Reviewed by Mark Plummer
After moving on from Hopeless Records for their last release, Dirty Work, it’s been a quick return to the label that effectively “made” them for their fifth studio album, Don’t Panic. This return to an independent label is more than evident in the sound and style that All Time Low have made use of, this not only feels familiar, but also very much welcome. Whilst the first glimpses seemed to give the idea that this is nothing new and takes the best from both So Wrong, It’s Right and Nothing Personal, it is anything but and makes this is an exciting release to say the least, dousing any criticisms the band seems to have accumulated over the last few years.
Whilst it’s critical to make the comparisons to its predecessors, it’s even more astute to realize that there is a lot of new ground covered on Don’t Panic. WhilstAll Time Low have had a quick dabble into the music that kick-started their career, and this is most evident in the first few songs that were released before the album dropped, the majority of the work showcases progression and growth from where they started. There is an overwhelming feeling of maturity in the way that Don’t Panic has been delivered, whilst it carries all the tell tale signs of a band that has been influenced by the likes of New Found Glory and Yellowcard(it’s almost eerie just how well Thanks To You would fit on Catalyst when it breaks down for the interlude before coming back around), this is still an All Time Low record in every sense.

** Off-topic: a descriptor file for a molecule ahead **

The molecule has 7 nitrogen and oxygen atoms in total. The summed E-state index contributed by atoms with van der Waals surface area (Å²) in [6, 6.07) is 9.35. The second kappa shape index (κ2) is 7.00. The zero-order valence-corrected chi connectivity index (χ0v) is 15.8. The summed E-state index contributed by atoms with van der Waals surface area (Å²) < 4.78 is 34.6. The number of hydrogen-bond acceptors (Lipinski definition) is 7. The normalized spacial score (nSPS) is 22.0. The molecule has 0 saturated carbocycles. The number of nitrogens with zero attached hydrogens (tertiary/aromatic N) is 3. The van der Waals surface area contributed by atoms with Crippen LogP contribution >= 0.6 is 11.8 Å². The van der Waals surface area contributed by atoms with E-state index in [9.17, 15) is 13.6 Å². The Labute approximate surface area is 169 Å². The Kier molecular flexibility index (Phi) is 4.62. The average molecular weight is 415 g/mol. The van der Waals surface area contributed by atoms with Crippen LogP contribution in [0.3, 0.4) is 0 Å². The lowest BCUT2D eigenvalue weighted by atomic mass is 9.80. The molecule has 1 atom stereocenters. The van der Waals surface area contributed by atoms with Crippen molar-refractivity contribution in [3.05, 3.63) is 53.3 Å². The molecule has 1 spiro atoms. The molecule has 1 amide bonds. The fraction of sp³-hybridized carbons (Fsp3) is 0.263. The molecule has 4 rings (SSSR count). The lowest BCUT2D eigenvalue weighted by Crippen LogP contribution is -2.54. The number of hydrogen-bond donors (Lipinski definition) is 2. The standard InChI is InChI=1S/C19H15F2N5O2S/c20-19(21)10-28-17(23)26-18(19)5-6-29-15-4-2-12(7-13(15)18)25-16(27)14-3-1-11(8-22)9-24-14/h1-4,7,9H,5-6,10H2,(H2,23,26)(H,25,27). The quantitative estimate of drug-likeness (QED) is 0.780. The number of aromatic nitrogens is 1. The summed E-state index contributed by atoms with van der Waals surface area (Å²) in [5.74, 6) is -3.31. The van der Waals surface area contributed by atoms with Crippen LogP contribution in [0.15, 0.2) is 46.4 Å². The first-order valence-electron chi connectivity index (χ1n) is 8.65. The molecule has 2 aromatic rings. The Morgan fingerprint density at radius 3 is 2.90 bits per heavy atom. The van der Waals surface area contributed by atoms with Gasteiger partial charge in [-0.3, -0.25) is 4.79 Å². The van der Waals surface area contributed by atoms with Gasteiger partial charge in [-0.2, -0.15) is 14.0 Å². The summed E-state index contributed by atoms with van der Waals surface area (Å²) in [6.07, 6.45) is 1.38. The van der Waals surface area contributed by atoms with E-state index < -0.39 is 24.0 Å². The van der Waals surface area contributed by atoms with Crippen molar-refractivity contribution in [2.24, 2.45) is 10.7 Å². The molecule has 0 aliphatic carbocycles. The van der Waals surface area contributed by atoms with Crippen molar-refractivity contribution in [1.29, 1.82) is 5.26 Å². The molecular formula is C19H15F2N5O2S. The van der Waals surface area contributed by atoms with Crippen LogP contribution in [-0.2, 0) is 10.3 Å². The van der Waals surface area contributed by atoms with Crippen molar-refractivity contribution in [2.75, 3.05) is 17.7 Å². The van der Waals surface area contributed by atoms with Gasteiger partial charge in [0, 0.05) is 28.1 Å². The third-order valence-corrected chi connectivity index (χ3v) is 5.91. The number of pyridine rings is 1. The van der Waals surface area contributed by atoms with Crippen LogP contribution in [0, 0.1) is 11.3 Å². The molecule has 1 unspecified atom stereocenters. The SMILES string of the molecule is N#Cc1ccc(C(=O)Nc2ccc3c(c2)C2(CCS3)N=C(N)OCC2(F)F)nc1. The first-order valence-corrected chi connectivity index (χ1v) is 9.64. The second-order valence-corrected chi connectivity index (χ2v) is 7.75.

Whilst there is a fair bit of new material that hasn’t been recycled, All Time Low have still managed to retain some of what got them to this position with songs like For Baltimore, Somewhere in Neverland and opener, The Reckless and the Brave. These three are the most reminiscent and perfectly placed throughout to ease the listener into Don’t Panic. This then, is a coming of age record and it strikes all the right notes.
Some of the lovely little guitar licks feel a little lost on tracks like If These Sheets Were States, whilst being a brilliantly inventive song with a great opening line (“This bed’s an island made of feather down and I’m stuck here alone. With little else but memories of you on memory foam”), it still feels like it has been too compressed and takes away from some of the great guitar work. On the upside, there is a lot of darker, more rock than pop-punk moments in the majority of the songs, tracks like To Live and Let Go, Outlines and So Long, and Thanks for All the Booze really stretch this group to a place that many might not have envisioned given their usually uplifting nature. The latter, and closing track, even starts to drop into Madina Lake territory with it’s fast paced and more technical drum and guitar tracks that implore a much grittier style.
The real success of Don’t Panic lies in not only how it’s been produced and written, but also how effortless it flows. With each song not long over three minutes in length, it glides from track to track with ease and doesn’t run the risk of getting lost on a slower song and having to gain ground again. That being said, it is a little disappointing not to find a slower track to rival that of Remembering Sunday, but to have an album of this quality from All Time Low again, it’s easy to move on past it.
Is it a fair comment to say that this is the best release from this Baltimore four-piece? It’s hard to say, what is for sure is just how many positive steps forward have been taken, this is All Time Low at their best once again.